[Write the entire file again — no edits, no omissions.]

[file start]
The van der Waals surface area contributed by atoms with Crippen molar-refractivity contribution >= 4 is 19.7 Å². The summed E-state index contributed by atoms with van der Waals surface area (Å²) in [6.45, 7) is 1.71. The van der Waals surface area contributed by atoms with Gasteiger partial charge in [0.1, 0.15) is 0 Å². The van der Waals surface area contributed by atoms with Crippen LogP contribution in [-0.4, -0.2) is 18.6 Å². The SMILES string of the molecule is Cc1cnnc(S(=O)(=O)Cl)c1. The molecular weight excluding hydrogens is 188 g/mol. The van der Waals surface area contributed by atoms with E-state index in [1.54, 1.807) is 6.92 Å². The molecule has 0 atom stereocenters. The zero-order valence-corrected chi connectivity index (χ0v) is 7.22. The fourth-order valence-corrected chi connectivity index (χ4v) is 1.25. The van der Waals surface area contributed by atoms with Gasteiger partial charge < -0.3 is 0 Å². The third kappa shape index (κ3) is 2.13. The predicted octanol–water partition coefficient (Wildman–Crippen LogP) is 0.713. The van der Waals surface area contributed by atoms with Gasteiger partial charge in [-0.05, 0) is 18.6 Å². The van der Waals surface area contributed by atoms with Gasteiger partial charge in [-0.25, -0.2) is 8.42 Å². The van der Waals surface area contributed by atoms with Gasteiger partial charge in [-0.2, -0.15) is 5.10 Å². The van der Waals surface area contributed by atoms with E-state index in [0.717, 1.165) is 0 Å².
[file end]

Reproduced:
The van der Waals surface area contributed by atoms with Crippen molar-refractivity contribution >= 4 is 19.7 Å². The summed E-state index contributed by atoms with van der Waals surface area (Å²) in [6.45, 7) is 1.71. The van der Waals surface area contributed by atoms with Gasteiger partial charge in [0.1, 0.15) is 0 Å². The van der Waals surface area contributed by atoms with Crippen LogP contribution in [-0.4, -0.2) is 18.6 Å². The SMILES string of the molecule is Cc1cnnc(S(=O)(=O)Cl)c1. The molecular weight excluding hydrogens is 188 g/mol. The van der Waals surface area contributed by atoms with E-state index in [1.54, 1.807) is 6.92 Å². The molecule has 0 atom stereocenters. The zero-order valence-corrected chi connectivity index (χ0v) is 7.22. The fourth-order valence-corrected chi connectivity index (χ4v) is 1.25. The van der Waals surface area contributed by atoms with Gasteiger partial charge < -0.3 is 0 Å². The third kappa shape index (κ3) is 2.13. The predicted octanol–water partition coefficient (Wildman–Crippen LogP) is 0.713. The van der Waals surface area contributed by atoms with Gasteiger partial charge in [-0.05, 0) is 18.6 Å². The van der Waals surface area contributed by atoms with Gasteiger partial charge in [-0.25, -0.2) is 8.42 Å². The van der Waals surface area contributed by atoms with Gasteiger partial charge in [-0.2, -0.15) is 5.10 Å². The van der Waals surface area contributed by atoms with E-state index in [0.717, 1.165) is 0 Å².